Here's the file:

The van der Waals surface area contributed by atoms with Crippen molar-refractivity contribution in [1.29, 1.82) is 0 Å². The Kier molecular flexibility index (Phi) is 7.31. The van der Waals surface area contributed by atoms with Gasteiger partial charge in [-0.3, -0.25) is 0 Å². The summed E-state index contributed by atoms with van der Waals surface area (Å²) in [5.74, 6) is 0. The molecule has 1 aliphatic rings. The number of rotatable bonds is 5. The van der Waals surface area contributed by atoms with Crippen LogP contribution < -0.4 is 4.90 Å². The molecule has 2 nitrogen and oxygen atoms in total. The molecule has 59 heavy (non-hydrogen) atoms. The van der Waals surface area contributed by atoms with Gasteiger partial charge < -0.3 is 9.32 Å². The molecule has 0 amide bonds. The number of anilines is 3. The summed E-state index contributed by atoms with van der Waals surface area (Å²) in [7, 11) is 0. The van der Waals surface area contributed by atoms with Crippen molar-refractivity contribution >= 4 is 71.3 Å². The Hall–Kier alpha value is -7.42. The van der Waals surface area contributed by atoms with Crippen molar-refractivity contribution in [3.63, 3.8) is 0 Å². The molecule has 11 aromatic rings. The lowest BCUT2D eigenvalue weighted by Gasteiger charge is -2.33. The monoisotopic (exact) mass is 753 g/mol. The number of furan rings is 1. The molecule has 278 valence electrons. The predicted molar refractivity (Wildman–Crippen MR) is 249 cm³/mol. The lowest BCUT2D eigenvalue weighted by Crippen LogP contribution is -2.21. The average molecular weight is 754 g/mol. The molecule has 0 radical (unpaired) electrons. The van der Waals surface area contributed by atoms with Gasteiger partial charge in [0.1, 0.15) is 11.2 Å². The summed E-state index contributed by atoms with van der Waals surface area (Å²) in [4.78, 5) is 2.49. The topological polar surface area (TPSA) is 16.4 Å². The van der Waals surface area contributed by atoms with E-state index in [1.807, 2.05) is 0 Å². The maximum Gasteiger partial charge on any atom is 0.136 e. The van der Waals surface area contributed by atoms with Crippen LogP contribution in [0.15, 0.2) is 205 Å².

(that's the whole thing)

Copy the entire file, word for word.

The van der Waals surface area contributed by atoms with Crippen molar-refractivity contribution in [1.29, 1.82) is 0 Å². The Kier molecular flexibility index (Phi) is 7.31. The van der Waals surface area contributed by atoms with Gasteiger partial charge in [-0.3, -0.25) is 0 Å². The summed E-state index contributed by atoms with van der Waals surface area (Å²) in [5.74, 6) is 0. The molecule has 1 aliphatic rings. The number of rotatable bonds is 5. The van der Waals surface area contributed by atoms with Crippen LogP contribution < -0.4 is 4.90 Å². The molecule has 2 nitrogen and oxygen atoms in total. The molecule has 59 heavy (non-hydrogen) atoms. The van der Waals surface area contributed by atoms with Gasteiger partial charge < -0.3 is 9.32 Å². The molecule has 0 amide bonds. The number of anilines is 3. The summed E-state index contributed by atoms with van der Waals surface area (Å²) in [7, 11) is 0. The van der Waals surface area contributed by atoms with Crippen molar-refractivity contribution >= 4 is 71.3 Å². The Hall–Kier alpha value is -7.42. The van der Waals surface area contributed by atoms with Crippen molar-refractivity contribution in [3.63, 3.8) is 0 Å². The molecule has 11 aromatic rings. The lowest BCUT2D eigenvalue weighted by Gasteiger charge is -2.33. The monoisotopic (exact) mass is 753 g/mol. The number of furan rings is 1. The molecule has 278 valence electrons. The predicted molar refractivity (Wildman–Crippen MR) is 249 cm³/mol. The lowest BCUT2D eigenvalue weighted by Crippen LogP contribution is -2.21. The average molecular weight is 754 g/mol. The molecule has 0 radical (unpaired) electrons. The van der Waals surface area contributed by atoms with Gasteiger partial charge in [0.1, 0.15) is 11.2 Å². The summed E-state index contributed by atoms with van der Waals surface area (Å²) in [4.78, 5) is 2.49. The topological polar surface area (TPSA) is 16.4 Å². The van der Waals surface area contributed by atoms with E-state index in [1.807, 2.05) is 0 Å². The maximum Gasteiger partial charge on any atom is 0.136 e. The van der Waals surface area contributed by atoms with Crippen LogP contribution in [0.15, 0.2) is 205 Å².